Weekly Art Hit: ‘Seattle Scatter Piece’ by Mark Lere
Take a journey throughout the city and discover Mark Lere’s Seattle Scatter Piece, begun in 1981 and completed in 2005. The installation thematically connects the four Seattle neighborhoods of Beacon Hill, Interbay, Laurelhurst and Bitter Lake through the repetition and transformation of the iconic image of a boat. These reiterations of the boat form, created from concrete at each site, were originally designed to be united figuratively by the viewer’s voyage from site to site, constructing a larger boat shape.
Lere’s sculpture began as a simple line drawing of a boat overlaid on a map of Seattle; the corners locate the sites of the artworks. Each of the artworks sites incorporate a part of the boat and other elements such as a boat-shaped drinking fountain at Laurelhurst Playfield, located at 4554 NE 41st St.; a viewpoint at Interbay located at 23rd Avenue West and West Emerson Place; and geometric forms that invite passersby to pause and reflect on the neighborhood and downtown Seattle at the Beacon Hill Reservoir, located at Beacon Avenue and Spokane Street. The artwork at the Bitter Lake Reservoir, located at North 143rd Street and Evanston Avenue North, was rebuilt after the original piece was removed for the development of a small park. The artwork now incorporates the boat form into the rolling “waves” of a grassy landscape surrounding the sculpture. One artwork, for Harbor Island, remains unrealized.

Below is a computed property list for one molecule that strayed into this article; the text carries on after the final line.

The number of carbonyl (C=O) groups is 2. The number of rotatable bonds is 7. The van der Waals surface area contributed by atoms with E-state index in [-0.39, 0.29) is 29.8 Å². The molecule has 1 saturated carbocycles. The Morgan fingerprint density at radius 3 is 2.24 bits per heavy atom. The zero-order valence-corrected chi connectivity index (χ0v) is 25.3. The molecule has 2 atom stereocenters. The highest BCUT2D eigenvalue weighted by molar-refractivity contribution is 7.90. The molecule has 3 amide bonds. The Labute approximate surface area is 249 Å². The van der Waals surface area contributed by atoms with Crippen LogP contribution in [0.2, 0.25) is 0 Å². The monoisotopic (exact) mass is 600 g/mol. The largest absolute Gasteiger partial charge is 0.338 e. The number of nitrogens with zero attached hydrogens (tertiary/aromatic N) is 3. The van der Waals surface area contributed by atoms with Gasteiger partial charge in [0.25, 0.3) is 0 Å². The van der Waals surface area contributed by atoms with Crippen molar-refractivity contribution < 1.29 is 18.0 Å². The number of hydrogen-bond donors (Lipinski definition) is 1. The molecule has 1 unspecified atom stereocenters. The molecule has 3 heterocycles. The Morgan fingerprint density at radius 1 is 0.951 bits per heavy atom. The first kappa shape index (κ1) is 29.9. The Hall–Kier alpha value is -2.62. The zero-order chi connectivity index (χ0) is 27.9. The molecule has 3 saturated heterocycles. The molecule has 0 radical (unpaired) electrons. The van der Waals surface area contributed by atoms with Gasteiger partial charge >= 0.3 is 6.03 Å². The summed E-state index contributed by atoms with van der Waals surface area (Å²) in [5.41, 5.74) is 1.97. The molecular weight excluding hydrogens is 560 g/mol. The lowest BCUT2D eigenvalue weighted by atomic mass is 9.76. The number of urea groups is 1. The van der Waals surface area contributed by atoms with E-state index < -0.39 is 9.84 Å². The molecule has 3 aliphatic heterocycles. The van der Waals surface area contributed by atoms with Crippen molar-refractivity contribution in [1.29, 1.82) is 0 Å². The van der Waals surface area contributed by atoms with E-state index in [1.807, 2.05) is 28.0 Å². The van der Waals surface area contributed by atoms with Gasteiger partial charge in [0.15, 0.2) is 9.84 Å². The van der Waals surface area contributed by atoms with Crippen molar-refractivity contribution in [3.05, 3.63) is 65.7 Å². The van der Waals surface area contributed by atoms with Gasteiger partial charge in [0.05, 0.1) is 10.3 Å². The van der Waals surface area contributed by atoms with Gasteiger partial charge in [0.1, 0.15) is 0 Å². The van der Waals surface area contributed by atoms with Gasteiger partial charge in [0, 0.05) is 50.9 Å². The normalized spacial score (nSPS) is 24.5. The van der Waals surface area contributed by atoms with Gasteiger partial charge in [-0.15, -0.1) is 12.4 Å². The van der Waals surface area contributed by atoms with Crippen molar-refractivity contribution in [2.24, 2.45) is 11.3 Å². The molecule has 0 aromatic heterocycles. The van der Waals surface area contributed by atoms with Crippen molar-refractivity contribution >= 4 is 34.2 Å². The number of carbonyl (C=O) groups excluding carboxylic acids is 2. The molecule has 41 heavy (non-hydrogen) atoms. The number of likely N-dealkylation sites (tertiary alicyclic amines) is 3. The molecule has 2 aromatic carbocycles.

Lere was chosen through an invitational competition to select a publicly owned site for a project proposal. Due to the complexity of his proposal and the number of approvals required by the city, the project took many years to achieve by the time it was completed.
The artwork was funded by the Seattle Public Utilities 1% for Art funds (originally Water and Parks Departments 1% for Art funds).
IMAGES: Mark Lere; Seattle Scatter Piece; 1981-1992, 2005; concrete, metal. Located at four sites in Seattle.
Weekly Art Hit is featuring artworks every week from the ’70s, ’80s, ’90s and 2000s. to celebrate the 40th anniversary of the city’s public art program.
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